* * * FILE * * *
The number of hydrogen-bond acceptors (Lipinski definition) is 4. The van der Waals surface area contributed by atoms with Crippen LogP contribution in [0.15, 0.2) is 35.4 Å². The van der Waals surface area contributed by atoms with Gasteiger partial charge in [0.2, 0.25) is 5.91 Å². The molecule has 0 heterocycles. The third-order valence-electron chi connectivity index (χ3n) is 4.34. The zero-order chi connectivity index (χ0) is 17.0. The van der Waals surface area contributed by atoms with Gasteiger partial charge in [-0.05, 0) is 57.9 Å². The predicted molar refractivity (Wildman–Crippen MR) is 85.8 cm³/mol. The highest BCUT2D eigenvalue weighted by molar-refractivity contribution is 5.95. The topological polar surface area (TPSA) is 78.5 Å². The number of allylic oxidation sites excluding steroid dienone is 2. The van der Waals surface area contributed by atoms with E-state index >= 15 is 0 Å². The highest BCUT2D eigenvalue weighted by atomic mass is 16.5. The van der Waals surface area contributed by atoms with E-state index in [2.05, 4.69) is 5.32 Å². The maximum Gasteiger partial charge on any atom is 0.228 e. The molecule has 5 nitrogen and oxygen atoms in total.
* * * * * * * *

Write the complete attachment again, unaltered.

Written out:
The number of hydrogen-bond acceptors (Lipinski definition) is 4. The van der Waals surface area contributed by atoms with Crippen LogP contribution in [0.15, 0.2) is 35.4 Å². The van der Waals surface area contributed by atoms with Gasteiger partial charge in [0.2, 0.25) is 5.91 Å². The molecule has 0 heterocycles. The third-order valence-electron chi connectivity index (χ3n) is 4.34. The zero-order chi connectivity index (χ0) is 17.0. The van der Waals surface area contributed by atoms with Gasteiger partial charge in [-0.05, 0) is 57.9 Å². The predicted molar refractivity (Wildman–Crippen MR) is 85.8 cm³/mol. The highest BCUT2D eigenvalue weighted by molar-refractivity contribution is 5.95. The topological polar surface area (TPSA) is 78.5 Å². The number of allylic oxidation sites excluding steroid dienone is 2. The van der Waals surface area contributed by atoms with E-state index >= 15 is 0 Å². The highest BCUT2D eigenvalue weighted by atomic mass is 16.5. The van der Waals surface area contributed by atoms with E-state index in [2.05, 4.69) is 5.32 Å². The maximum Gasteiger partial charge on any atom is 0.228 e. The molecule has 5 nitrogen and oxygen atoms in total.